Several software and technology solutions have been made available to assist rental operators in monitoring their fleets to protect the value of their investments and the safety of the vehicles for their customers. One important fact to keep in mind relative to the tracking technologies such as GPS tools is that the rental operations typically utilize a product that monitors for exceptions meaning they only track the violation of the contract. This exception based monitoring means simply that a set of rules are pre-defined and when one of these rules are violated a red flag is raised to alert the rental operation. Common rules are geographic boundaries, maximum speeds (generally a threshold set above the highway speed limits), next maintenance mileage reading, and date to de-fleet asset for sale. These monitors help rental operations provide a safe and dependable rental vehicle at the lowest possible cost.
Contractual Obligations – Rental operations are governed by state and local regulations, which include legal liability for the use of their assets. This and many other legal requirements are outlined in detail in a rental contractual agreement, despite the social pressure of a line or an impatient staff person, it is the renters right and obligation to take the time necessary to understand the terms of the contract before signing the rental agreement. To help consumers, many rental operations have the legal conditions of their rental contract available on-line; this is often part of the reservation process.
Taking the added few moments to review the terms at the reservation can help consumers make a more educated decision about their rental choice.
Consumer Choice – Please know that it is well within any consumer’s rights to ask rental operations about their policies. Most reputable business people encourage customers to ask questions about situations that are of concern. This dialogue affords both consumers and rental operators the opportunity to better understand each other’s perspective and define solutions that meet both needs. Also exercise your right to choose a different business if one does not provide the products or level of service desired.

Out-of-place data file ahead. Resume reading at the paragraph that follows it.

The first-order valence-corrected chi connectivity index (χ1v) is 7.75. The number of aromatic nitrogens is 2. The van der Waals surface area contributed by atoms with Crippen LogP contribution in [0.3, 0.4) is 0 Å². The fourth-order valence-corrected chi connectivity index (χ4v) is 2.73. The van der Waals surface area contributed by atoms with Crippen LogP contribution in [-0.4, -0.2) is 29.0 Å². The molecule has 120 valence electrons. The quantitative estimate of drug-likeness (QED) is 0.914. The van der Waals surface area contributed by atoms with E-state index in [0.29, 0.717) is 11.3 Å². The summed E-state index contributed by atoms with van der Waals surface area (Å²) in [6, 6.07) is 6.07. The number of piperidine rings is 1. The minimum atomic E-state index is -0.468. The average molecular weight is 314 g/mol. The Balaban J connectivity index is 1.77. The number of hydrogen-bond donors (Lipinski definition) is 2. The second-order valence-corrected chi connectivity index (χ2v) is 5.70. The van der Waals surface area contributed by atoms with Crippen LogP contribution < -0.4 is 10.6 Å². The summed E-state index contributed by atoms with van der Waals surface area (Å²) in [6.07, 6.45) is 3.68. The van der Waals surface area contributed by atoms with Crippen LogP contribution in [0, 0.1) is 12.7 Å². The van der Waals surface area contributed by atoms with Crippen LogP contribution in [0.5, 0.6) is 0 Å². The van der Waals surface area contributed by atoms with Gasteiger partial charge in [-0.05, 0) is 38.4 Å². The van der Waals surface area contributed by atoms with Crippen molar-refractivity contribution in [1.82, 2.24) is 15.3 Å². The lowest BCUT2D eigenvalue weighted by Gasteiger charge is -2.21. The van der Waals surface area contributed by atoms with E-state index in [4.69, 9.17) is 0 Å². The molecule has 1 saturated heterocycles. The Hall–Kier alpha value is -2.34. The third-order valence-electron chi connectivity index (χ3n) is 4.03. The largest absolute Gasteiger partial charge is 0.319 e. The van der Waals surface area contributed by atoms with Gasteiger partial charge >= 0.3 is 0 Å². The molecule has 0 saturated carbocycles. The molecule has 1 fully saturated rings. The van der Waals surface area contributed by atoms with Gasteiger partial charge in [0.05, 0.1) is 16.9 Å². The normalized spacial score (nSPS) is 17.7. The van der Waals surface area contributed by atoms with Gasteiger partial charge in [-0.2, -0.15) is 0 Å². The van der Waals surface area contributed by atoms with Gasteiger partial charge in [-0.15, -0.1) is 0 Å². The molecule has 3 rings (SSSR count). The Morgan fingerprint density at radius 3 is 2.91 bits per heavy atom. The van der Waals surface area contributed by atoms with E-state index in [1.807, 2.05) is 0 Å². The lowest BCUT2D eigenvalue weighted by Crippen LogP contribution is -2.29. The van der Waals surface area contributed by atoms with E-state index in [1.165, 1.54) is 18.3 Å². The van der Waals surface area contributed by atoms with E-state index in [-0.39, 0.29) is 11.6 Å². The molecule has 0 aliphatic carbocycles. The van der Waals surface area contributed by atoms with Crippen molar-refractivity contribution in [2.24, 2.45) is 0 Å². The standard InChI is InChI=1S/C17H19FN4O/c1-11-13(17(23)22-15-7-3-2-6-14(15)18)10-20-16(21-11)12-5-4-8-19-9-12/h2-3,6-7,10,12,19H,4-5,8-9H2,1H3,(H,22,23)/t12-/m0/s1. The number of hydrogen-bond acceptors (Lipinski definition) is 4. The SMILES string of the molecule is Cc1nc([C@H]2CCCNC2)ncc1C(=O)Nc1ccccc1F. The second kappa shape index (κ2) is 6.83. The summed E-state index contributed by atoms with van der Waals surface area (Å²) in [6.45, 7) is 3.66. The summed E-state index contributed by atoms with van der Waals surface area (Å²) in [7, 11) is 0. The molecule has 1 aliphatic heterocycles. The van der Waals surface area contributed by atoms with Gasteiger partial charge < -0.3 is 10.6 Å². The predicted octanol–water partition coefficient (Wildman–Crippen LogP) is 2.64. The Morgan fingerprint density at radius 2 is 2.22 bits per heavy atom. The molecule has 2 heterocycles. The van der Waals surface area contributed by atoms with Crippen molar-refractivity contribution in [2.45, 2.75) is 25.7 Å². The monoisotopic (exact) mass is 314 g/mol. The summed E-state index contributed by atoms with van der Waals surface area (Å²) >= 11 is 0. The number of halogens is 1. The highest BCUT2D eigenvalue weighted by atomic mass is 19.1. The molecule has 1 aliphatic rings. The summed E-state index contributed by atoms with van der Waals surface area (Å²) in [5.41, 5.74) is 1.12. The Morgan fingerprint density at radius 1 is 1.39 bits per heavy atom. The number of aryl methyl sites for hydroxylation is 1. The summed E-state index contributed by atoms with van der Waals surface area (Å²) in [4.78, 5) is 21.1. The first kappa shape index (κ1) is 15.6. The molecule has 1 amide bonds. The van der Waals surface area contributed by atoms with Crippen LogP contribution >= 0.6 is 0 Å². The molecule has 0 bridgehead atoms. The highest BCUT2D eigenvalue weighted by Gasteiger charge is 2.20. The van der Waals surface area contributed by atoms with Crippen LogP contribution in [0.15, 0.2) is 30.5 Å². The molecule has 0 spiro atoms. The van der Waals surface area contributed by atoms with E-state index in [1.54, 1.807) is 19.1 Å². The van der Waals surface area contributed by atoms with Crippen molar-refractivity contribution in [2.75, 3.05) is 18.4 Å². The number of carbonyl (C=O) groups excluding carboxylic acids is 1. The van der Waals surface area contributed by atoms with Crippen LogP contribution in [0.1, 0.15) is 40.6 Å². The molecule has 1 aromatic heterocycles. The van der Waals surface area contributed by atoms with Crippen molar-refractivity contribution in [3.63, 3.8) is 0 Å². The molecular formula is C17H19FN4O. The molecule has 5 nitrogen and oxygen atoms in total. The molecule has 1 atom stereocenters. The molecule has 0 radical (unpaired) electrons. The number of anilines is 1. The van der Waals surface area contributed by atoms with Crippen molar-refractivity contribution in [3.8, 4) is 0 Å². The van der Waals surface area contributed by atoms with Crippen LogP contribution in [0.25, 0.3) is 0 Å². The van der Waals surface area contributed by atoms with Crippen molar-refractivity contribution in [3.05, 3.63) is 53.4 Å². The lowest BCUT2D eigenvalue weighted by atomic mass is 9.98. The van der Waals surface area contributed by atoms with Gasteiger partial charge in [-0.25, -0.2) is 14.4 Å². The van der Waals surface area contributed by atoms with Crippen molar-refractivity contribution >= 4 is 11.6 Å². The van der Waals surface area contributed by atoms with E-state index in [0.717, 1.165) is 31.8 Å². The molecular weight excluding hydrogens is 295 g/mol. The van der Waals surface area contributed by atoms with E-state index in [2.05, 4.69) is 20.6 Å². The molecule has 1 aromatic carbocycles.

Consumer Privacy -- One important fact to keep in mind relative to the tracking technologies such as GPS tools is that the rental operations typically utilize a product that monitors for exceptions meaning they only track the violation of the contract. Rest assured that reputable rental operations will provide notice when specific technology is being employed, please ask when your have a concern. Also note as a point of business, rental operators can not afford the expense involved in monitoring the every movement of each car at each moment of the day; the core objective is enforcing the legal contract requirements.
Common rules are geographic boundaries, maximum speeds (generally a threshold set above the highway speed limits), next maintenance mileage reading, and date to de-fleet asset for sale. These monitors help rental operations provide a safe and dependable rental vehicle at the lowest possible cost.